Paul Ogier now took the reigns at the front. He looked relaxed leaving the aid station and as he climbed through the forest with the golden sun leaving the day, he looked set for Rondane victory. Marius Stengle-Håkonsen pursued, as did Staffan Bengtsson and Elvind E Gjøystdal.

But Molly was looking increasingly strong with the passing of time and it was clear that the predicted overall podium slot was in contention. Behind, Liv and Inger were having a close battle.

Night is always tough. The leaving of one day, the body naturally craves sleep and rest, for the 100 runner, night time is something to be endured, pushed through and the welcome of a new day brings new life. Luckily, Norwegian nights are not as long as in other places!

Paul and Molly would not welcome the new light on the course, they would both finish their runs in darkness, 20:59:23 and 22:39:07 respectively. Marius would split them in 2nd place overall in 21:42:29. For Molly, it was a 3rd overall placing; an incredible run.

Staffan Bengtsson rounded out the male podium in 24:00:02, placing 4th overall.

Liv fought hard for her 2nd place in 25:26:27…. So hard, she collapsed at the finish and was taken to hospital with a potential stress fracture or kidney issues. It was later confirmd to be kidney issues brought on by a hot day, dehydration and well, running 100-miles! Inger Aaberg completed the women´s podium in 27:33:42.

Coronavirus has stopped racing globally, the impact has been huge. But here, in Norway, a relatively low-key race brought a fierce battle over a truly incredible and beautiful course. 

How beautiful? Well, in some respects, the story of one participant sums it up. He unfortunately took a tumble on the rocks and broke his ankle. After receiving medical attention, he waited for a helicopter rescue and cheered on the runners. Due to demands on the five helicopters that cover the area, he had a long wait… Finally, when back in Folldal, race director Erik Haugland, apologised for the delay. The response was clear, ´Don´t be silly… If you are going to break an ankle, I did it in a perfect place. The scenery was incredible, the waether glorious and I got to cheer on the competitors. I will be back next year!´

Full results are available at racetracker.no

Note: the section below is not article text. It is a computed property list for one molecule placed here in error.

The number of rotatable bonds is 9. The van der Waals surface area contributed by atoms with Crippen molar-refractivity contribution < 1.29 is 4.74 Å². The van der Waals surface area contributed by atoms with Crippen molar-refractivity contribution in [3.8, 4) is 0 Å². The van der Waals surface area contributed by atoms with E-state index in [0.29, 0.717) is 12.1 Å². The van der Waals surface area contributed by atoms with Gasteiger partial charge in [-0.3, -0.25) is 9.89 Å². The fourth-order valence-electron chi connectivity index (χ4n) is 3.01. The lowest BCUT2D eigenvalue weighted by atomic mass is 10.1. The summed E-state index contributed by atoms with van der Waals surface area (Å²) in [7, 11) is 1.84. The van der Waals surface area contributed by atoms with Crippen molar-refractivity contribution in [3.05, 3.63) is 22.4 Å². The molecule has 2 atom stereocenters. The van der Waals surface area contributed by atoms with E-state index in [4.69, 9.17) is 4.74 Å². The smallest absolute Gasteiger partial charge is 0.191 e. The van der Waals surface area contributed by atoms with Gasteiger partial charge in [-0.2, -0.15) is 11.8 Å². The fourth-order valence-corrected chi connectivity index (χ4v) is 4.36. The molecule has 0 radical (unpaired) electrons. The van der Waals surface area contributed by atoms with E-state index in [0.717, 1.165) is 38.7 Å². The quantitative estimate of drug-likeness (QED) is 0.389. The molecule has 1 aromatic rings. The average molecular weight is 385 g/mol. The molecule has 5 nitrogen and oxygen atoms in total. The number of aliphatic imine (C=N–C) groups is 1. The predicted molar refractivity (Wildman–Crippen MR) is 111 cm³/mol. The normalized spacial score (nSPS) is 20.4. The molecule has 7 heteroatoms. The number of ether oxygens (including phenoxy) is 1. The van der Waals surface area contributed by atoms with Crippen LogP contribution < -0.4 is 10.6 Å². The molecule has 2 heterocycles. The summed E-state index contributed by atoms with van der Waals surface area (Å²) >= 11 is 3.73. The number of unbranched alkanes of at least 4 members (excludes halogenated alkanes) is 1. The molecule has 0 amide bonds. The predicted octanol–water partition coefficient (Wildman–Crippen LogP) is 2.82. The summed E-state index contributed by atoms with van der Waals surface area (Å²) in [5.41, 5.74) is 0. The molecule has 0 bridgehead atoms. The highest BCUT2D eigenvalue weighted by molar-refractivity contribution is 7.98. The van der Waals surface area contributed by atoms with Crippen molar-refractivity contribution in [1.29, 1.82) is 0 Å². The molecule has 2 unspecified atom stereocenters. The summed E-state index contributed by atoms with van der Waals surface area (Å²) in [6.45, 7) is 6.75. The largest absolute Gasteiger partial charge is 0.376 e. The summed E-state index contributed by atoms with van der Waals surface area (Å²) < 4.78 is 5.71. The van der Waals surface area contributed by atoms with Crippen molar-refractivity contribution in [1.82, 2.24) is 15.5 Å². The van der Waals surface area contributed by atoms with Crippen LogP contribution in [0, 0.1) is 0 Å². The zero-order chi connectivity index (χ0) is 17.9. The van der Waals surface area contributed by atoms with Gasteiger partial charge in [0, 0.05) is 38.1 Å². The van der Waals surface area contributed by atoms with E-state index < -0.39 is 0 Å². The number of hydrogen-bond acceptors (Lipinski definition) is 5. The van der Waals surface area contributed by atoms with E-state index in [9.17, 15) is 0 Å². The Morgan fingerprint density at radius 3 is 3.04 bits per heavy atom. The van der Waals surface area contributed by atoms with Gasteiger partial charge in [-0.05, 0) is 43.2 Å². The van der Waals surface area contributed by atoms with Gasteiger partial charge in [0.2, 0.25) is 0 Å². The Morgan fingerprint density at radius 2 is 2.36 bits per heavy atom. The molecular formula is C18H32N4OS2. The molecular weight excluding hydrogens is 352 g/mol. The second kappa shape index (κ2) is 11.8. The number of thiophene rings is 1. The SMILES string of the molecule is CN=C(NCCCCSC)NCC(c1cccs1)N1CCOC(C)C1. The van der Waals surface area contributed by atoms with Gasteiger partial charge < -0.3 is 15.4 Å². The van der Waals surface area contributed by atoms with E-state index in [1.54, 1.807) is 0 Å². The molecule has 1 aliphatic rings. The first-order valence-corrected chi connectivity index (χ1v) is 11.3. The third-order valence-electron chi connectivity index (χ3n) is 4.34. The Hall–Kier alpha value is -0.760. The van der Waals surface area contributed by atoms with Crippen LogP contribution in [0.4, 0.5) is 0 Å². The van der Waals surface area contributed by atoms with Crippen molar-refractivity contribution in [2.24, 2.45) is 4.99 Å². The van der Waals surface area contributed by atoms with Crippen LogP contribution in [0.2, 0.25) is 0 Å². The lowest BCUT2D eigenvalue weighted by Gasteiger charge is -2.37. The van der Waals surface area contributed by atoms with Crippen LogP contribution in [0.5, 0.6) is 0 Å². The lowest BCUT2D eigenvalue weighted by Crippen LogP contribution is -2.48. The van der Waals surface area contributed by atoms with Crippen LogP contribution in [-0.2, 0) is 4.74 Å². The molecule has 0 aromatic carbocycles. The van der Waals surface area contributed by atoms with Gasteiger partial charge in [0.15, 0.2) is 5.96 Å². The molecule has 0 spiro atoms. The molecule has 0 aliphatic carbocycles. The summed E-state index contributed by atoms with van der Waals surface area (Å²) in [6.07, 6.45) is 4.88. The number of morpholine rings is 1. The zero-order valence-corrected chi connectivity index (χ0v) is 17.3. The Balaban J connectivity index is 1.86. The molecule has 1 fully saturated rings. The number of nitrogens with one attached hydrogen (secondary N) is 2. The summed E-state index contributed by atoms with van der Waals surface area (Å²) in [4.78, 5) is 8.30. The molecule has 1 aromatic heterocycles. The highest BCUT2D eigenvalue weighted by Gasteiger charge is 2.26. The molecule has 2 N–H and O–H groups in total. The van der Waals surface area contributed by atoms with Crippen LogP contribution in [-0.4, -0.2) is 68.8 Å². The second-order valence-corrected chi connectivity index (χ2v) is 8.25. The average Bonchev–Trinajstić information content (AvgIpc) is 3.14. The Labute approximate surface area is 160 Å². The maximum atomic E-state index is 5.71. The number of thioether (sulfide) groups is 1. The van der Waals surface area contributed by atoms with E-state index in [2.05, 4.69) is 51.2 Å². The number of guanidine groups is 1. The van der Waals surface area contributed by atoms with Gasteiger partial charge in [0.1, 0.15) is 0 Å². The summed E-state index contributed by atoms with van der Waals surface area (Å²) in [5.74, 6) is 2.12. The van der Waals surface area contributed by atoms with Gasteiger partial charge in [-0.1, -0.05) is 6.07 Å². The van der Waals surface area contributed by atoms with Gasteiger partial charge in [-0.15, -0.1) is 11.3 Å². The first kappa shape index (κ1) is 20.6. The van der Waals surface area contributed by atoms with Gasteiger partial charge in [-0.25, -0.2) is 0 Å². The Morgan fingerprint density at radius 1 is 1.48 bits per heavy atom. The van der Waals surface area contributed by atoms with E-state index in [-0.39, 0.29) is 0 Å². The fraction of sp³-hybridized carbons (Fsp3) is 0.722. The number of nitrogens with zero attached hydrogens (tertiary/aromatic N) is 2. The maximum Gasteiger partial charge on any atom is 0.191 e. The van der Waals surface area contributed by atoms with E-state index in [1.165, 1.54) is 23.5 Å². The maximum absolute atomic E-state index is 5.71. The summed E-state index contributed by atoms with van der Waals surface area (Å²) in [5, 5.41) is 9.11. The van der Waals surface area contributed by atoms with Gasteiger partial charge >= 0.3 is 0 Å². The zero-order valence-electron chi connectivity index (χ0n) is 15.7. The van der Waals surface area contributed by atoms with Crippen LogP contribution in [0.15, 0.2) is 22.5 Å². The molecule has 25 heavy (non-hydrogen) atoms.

VIEW THE RACE IMAGES HERE

IMAGES CAN BE PURCHASED HERE

Top 5 Male and Female:

  1. Paul Ogier
  2. Marius Stengle-Håkonsen
  3. Staffan Bengtsson
  4. Elvind  E Gjøystdal
  5. Sanuel Fredriksson
  1. Molly Bazilchuk
  2. Liv Richter
  3. Inger Aaberg
  4. Kari Forbrigd
  5. Gro Siljan Hjuske

Please support this website. I believe everyone deserves to read quality, independent and factual articles – that’s why this website is open to all. Free press has never been so vital. I hope I can keep providing independent articles with your help. Any contribution, however big or small, is so valuable to help finance regular content. Please support me on Patreon HERE.

Follow on:

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Twitter – @talkultra

facebook.com/iancorlessphotography

Web – www.iancorless.com

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Cajamar Tenerife Bluetrail 2018 Race Images and Results

Yeray Duran and Azara Garcia triumphed at the 2018 Cajamar Tenerife Bluetrail. It was a brutal day racing and Tenerife provided the runners with four seasons in a 24-hour period. Notably, the early morning climb up Mt Teide to 3500 was tough,with strong winds and freezing temperatures.

Yeray crossed the line 12:57 after a hard fought battle with Sange Sherpa who finished in 13:12.

Azara Garcia dominated the ladies’ race, so much so, she finished 4th overall in 14:21.

Race website HERE and full results.

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Images will be uploaded without watermarks to iancorless.photoshelter.com

Episode 47 – Bowman, Abdelnoor, Hill, Forsberg

Ep47 iancorless.com

Episode 47 of Talk Ultra and we speak with Dylan Bowman, after placing 5th at Western States, Dylan was looking forward to tackling UTMB, however, things didn’t go quite to plan. Lakeland 50 winner, Ben Abdelnoor talks about training and fell running and we catch up with Tessa Hill who has just had a very succesful season on the Skyrunning circuit. Emelie Forsberg talks Diagonale des Fous in Smiles and Miles, Marc Laithwaite talks winter in Talk Training. We have the News, a Blog, Up and Coming races and Speedgoat talks golf…

Himalayan Trail – Philippe Gatta and Anna – https://iancorless.org/2013/10/29/great-himalayan-trail-philippe-anna-gatta/

00:13:42 NEWS

Diagonale des Fous (Reunion)

Men:

Francois D’Haene 22:58

Freddy Thevenin 25:40:16

Pascal Blanc 25:47:18

 Ladies:

Nathalie Mauclair 28:45:32

Emelie Forsberg 31:29:05

Christine Benard 34:19:40 

Javelina Jundred

Men:

Hal Koerner 14:56:53

Catlow Shipek 15:59:58

Joe Grant 16:50:10

 Ladies:

Rhonda Claridge 18:34

Emz Eliason 20:58:55

Erin Churchill 22:56:21

La Course des Templiers

Men 1 Thomas Lorblanchet 6h43min04
2 Xavier Thévenard 6h47min46
3 Michel Lanne 6h48min34

Ladies 1 Nuria Picas Albets (ESP) 7h57min49
2 Malika Coutant (FRA 8h19min19
3 Aurélia Truel (FRA 8h21min47

Ceasers Camp 100-miles only 10 finishers

Stuart Wilkie 21:42

Mick Barnes 22:31

David Rowe 22:48 

OMM

Elite

  1. Nick Barrable and Gustav Bergman 9:21:12
  2. Steve Birkinshaw and Kim Collinson 9:29:11